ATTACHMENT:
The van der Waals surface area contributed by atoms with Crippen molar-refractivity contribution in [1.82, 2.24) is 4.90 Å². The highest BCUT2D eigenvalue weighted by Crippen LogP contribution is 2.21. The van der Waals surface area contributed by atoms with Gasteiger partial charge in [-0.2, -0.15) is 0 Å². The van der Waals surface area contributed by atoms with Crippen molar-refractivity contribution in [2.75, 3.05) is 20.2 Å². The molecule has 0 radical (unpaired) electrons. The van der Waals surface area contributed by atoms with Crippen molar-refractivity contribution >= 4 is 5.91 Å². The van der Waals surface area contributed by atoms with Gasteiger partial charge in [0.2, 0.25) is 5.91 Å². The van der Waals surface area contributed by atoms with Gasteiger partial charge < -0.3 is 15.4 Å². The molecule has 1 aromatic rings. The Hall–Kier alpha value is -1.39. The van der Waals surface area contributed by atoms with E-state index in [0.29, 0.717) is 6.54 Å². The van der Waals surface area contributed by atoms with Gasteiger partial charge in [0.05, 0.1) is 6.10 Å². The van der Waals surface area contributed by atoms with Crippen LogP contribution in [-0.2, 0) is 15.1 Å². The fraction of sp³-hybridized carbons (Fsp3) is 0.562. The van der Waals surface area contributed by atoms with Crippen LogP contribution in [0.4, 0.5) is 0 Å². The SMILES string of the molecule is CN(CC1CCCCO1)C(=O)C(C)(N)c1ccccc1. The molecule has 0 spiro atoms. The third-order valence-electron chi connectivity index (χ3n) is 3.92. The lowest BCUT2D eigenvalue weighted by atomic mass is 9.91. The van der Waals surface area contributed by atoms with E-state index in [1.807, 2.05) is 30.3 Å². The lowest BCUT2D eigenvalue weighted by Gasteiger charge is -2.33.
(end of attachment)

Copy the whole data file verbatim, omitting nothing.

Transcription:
The van der Waals surface area contributed by atoms with Crippen molar-refractivity contribution in [1.82, 2.24) is 4.90 Å². The highest BCUT2D eigenvalue weighted by Crippen LogP contribution is 2.21. The van der Waals surface area contributed by atoms with Gasteiger partial charge in [-0.2, -0.15) is 0 Å². The van der Waals surface area contributed by atoms with Crippen molar-refractivity contribution in [2.75, 3.05) is 20.2 Å². The molecule has 0 radical (unpaired) electrons. The van der Waals surface area contributed by atoms with Crippen molar-refractivity contribution >= 4 is 5.91 Å². The van der Waals surface area contributed by atoms with Gasteiger partial charge in [0.2, 0.25) is 5.91 Å². The van der Waals surface area contributed by atoms with Gasteiger partial charge < -0.3 is 15.4 Å². The molecule has 1 aromatic rings. The Hall–Kier alpha value is -1.39. The van der Waals surface area contributed by atoms with E-state index in [0.29, 0.717) is 6.54 Å². The van der Waals surface area contributed by atoms with Gasteiger partial charge in [0.05, 0.1) is 6.10 Å². The van der Waals surface area contributed by atoms with Crippen LogP contribution in [-0.2, 0) is 15.1 Å². The fraction of sp³-hybridized carbons (Fsp3) is 0.562. The van der Waals surface area contributed by atoms with Crippen LogP contribution in [0.4, 0.5) is 0 Å². The SMILES string of the molecule is CN(CC1CCCCO1)C(=O)C(C)(N)c1ccccc1. The molecule has 0 spiro atoms. The third-order valence-electron chi connectivity index (χ3n) is 3.92. The lowest BCUT2D eigenvalue weighted by atomic mass is 9.91. The van der Waals surface area contributed by atoms with E-state index in [1.807, 2.05) is 30.3 Å². The lowest BCUT2D eigenvalue weighted by Gasteiger charge is -2.33.